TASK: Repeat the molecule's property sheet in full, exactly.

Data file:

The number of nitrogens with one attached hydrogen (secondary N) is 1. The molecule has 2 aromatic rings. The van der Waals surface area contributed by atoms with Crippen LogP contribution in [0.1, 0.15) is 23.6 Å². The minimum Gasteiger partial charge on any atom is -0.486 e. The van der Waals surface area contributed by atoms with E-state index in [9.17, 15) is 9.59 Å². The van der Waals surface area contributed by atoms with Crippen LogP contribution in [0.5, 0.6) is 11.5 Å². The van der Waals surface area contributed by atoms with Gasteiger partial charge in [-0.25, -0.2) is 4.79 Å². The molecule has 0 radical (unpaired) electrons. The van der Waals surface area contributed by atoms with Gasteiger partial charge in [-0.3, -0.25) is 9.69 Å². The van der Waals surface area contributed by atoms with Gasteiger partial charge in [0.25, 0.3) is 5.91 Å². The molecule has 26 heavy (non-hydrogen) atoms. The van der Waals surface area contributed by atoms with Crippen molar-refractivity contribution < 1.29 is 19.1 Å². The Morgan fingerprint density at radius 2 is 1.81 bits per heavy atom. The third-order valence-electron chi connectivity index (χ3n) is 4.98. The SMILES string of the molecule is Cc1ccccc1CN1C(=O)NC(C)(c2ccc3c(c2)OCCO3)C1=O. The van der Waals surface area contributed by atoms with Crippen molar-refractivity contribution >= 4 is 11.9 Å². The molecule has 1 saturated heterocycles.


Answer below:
The number of nitrogens with one attached hydrogen (secondary N) is 1. The molecule has 2 aromatic rings. The van der Waals surface area contributed by atoms with Crippen LogP contribution in [0.1, 0.15) is 23.6 Å². The minimum Gasteiger partial charge on any atom is -0.486 e. The van der Waals surface area contributed by atoms with E-state index in [9.17, 15) is 9.59 Å². The van der Waals surface area contributed by atoms with Crippen LogP contribution in [0.5, 0.6) is 11.5 Å². The van der Waals surface area contributed by atoms with Gasteiger partial charge in [-0.25, -0.2) is 4.79 Å². The molecule has 0 radical (unpaired) electrons. The van der Waals surface area contributed by atoms with Gasteiger partial charge in [-0.3, -0.25) is 9.69 Å². The van der Waals surface area contributed by atoms with Gasteiger partial charge in [0.25, 0.3) is 5.91 Å². The molecule has 26 heavy (non-hydrogen) atoms. The van der Waals surface area contributed by atoms with Crippen molar-refractivity contribution < 1.29 is 19.1 Å². The Morgan fingerprint density at radius 2 is 1.81 bits per heavy atom. The third-order valence-electron chi connectivity index (χ3n) is 4.98. The SMILES string of the molecule is Cc1ccccc1CN1C(=O)NC(C)(c2ccc3c(c2)OCCO3)C1=O. The van der Waals surface area contributed by atoms with Crippen molar-refractivity contribution >= 4 is 11.9 Å². The molecule has 1 saturated heterocycles.